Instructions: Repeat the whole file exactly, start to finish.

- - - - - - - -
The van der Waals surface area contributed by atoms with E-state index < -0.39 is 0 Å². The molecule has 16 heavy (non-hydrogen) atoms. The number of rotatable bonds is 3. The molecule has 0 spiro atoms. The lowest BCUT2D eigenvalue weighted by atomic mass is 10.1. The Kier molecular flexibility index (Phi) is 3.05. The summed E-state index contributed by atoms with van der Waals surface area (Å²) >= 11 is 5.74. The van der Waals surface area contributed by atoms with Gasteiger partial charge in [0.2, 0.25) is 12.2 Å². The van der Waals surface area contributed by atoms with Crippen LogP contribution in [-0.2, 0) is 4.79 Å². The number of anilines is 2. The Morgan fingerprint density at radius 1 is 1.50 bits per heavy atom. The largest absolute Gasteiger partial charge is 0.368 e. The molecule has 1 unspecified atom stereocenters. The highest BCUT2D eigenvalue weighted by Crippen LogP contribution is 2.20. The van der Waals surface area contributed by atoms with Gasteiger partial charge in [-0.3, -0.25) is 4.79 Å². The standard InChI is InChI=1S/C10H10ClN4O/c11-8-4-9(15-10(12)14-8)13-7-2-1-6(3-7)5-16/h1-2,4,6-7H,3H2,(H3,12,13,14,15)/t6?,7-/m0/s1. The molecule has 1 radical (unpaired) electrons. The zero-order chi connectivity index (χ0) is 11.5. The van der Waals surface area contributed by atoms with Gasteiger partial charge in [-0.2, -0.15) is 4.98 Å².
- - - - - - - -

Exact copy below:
The van der Waals surface area contributed by atoms with E-state index < -0.39 is 0 Å². The molecule has 16 heavy (non-hydrogen) atoms. The number of rotatable bonds is 3. The molecule has 0 spiro atoms. The lowest BCUT2D eigenvalue weighted by atomic mass is 10.1. The Kier molecular flexibility index (Phi) is 3.05. The summed E-state index contributed by atoms with van der Waals surface area (Å²) >= 11 is 5.74. The van der Waals surface area contributed by atoms with Gasteiger partial charge in [0.2, 0.25) is 12.2 Å². The van der Waals surface area contributed by atoms with Crippen LogP contribution in [-0.2, 0) is 4.79 Å². The number of anilines is 2. The Morgan fingerprint density at radius 1 is 1.50 bits per heavy atom. The largest absolute Gasteiger partial charge is 0.368 e. The molecule has 1 unspecified atom stereocenters. The highest BCUT2D eigenvalue weighted by Crippen LogP contribution is 2.20. The van der Waals surface area contributed by atoms with Gasteiger partial charge in [-0.3, -0.25) is 4.79 Å². The standard InChI is InChI=1S/C10H10ClN4O/c11-8-4-9(15-10(12)14-8)13-7-2-1-6(3-7)5-16/h1-2,4,6-7H,3H2,(H3,12,13,14,15)/t6?,7-/m0/s1. The molecule has 1 radical (unpaired) electrons. The zero-order chi connectivity index (χ0) is 11.5. The van der Waals surface area contributed by atoms with Gasteiger partial charge in [-0.2, -0.15) is 4.98 Å².